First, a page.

A new Android Trojan called Chameleon has been targeting users in Australia and Poland since earlier this year, mimicking the Australian cryptocurrency exchange CoinSpot, an Australian government agency, and the Polish bank IKO.
The mobile malware was discovered in the wild (ITW) by cybersecurity company Cyble, reporting Chameleon spread through hacked websites, Discord attachments, and Bitbucket hosting services.
The Chameleon Trojan includes a wide range of malicious features, such as stealing user credentials using overlay injections and keylogging, stealing cookies and SMS texts from an infected device.
When launched, the malware performs a series of checks to avoid detection by security software. These checks include determining the environment the app is running in (sandboxed or not), whether the device is rooted, and whether debugging is enabled in developer options. All of these factors give attackers a clue as to whether the Trojan is on the device of a regular user or a security researcher.
If the environment is acceptable, the infection continues and Chameleon asks the victim for permission to use an accessibility service, which he abuses to grant himself additional permissions and make it harder to remove from the victim's device. The malware also requests that Google Play Protect be disabled so that the system does not detect the installation of additional payloads.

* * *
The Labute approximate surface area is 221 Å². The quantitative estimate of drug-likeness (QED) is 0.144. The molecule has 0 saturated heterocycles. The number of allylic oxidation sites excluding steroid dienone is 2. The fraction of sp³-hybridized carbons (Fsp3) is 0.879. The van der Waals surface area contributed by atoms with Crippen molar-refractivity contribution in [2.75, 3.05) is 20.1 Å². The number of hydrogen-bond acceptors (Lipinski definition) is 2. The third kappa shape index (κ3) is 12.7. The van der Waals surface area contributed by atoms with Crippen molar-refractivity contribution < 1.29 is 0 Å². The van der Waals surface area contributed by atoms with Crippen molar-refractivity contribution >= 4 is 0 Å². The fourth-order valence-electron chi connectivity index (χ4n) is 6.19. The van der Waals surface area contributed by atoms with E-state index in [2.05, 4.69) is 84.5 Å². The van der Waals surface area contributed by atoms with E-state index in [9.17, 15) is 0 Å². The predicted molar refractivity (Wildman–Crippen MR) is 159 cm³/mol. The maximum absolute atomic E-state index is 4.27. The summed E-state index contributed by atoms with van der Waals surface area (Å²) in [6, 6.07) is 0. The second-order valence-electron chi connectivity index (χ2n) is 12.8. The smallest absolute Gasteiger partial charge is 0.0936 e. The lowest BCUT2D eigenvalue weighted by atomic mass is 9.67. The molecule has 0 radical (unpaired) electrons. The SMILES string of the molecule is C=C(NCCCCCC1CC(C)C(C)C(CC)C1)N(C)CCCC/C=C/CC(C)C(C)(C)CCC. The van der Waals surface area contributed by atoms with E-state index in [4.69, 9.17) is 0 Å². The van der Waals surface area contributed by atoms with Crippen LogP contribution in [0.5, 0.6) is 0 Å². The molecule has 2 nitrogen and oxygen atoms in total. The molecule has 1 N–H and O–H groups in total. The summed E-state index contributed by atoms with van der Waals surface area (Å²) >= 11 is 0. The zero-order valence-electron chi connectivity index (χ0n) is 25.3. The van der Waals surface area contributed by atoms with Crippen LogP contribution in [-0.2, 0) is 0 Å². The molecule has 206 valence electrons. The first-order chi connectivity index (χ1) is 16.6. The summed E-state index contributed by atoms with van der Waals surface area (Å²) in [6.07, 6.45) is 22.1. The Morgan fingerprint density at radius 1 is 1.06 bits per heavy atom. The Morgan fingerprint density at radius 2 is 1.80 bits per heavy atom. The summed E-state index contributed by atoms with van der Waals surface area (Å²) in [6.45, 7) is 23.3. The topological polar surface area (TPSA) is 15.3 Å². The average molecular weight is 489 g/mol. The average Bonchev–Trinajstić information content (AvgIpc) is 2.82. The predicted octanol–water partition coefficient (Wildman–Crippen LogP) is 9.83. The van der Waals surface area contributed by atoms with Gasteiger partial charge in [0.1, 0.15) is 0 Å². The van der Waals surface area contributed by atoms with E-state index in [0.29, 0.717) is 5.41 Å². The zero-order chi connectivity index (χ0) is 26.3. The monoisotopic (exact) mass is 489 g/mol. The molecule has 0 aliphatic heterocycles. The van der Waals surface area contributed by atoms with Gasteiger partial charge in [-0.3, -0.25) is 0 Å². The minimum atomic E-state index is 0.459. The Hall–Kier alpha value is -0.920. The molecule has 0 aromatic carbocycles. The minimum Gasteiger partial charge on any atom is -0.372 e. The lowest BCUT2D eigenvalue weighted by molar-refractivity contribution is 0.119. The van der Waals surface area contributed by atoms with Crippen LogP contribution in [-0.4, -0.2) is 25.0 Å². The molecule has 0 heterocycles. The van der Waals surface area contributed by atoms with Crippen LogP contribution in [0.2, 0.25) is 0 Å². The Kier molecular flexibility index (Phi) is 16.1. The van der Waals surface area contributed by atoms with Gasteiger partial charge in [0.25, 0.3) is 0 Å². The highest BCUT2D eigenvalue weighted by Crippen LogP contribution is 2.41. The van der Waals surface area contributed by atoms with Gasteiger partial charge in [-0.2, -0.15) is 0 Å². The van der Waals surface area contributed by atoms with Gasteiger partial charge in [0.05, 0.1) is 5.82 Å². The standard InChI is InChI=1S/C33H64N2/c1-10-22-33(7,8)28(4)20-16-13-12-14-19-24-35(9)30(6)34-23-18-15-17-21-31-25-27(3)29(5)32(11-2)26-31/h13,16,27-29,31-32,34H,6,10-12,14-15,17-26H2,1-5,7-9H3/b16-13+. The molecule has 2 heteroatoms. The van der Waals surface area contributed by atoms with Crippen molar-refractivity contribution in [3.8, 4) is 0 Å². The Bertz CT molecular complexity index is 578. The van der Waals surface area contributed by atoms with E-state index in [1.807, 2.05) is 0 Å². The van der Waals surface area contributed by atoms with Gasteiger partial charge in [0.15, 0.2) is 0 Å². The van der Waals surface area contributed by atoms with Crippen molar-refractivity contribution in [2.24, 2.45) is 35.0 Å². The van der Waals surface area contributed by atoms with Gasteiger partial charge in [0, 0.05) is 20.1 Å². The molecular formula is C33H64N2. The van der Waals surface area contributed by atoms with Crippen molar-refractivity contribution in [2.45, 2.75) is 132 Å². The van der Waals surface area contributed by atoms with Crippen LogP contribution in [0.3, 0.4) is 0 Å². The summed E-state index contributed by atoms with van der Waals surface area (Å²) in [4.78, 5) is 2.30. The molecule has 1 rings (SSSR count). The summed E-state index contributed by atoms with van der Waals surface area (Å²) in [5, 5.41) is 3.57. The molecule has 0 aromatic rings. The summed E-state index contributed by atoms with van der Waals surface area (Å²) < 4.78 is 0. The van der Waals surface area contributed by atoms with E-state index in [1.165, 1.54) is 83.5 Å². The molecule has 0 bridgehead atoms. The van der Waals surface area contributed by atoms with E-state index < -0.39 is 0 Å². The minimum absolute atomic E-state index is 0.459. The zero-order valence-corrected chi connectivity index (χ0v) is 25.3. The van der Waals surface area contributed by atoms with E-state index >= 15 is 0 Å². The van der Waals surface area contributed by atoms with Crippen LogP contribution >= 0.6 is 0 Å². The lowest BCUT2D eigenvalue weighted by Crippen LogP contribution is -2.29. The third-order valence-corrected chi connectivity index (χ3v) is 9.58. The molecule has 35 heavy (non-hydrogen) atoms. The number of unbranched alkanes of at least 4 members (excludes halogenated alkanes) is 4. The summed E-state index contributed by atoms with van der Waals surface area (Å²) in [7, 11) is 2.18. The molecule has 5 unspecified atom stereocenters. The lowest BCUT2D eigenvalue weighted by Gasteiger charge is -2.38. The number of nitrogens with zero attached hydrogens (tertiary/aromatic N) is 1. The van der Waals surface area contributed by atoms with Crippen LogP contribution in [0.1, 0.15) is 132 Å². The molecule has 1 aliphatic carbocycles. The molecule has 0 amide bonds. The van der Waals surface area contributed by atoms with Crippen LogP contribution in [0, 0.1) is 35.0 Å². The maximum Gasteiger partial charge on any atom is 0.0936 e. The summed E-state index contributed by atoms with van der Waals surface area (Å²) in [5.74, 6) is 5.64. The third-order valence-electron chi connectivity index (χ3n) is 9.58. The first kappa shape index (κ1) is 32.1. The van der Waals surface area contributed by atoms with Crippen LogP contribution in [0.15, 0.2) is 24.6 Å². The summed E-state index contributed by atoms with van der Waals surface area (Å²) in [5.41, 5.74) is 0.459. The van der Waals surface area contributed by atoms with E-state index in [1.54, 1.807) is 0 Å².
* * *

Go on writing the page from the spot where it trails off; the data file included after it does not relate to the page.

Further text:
When it first connects to the C2 server, the malware sends data about the device model, operating system version, root status, the victim's country of residence, and even the exact coordinates of the device's location.
Depending on what service the malware pretends to be, when it starts, it opens a perfectly legitimate URL for that service in a WebView, but the malicious modules start loading in the background. These include a cookie thief, a keylogger, a phishing page injector, a PIN/lock screen code interceptor, and an SMS hijacker that can intercept one-time passwords (OTP) and help attackers bypass 2FA protection.
Even if the victim suspects something is wrong, due to the cunning algorithm of the built-in protection, the usual removal of the malware will not lead to the desired result. Moreover, the Trojan can be added to the system autostart, and will reconnect with the C2 server when the device is restarted.
Most of these malicious programs rely on the abuse of accessibility services, which is what gives them such extensive functionality. Therefore, unfamiliar applications should never be given such access, especially if there is no clear certainty that they really need it.
Cyble also discovered code that allows Chameleon to download an additional payload and store it on the device as a ".jar" file for later execution through the DexClassLoader. However, this feature is currently not exploited by attackers.
Chameleon is a new mobile threat that may add even more new features and functionality in future versions. Android users are advised to be careful with the apps they install on their devices. It is worth downloading software only from official stores, and the Google Play Protect system must always be enabled.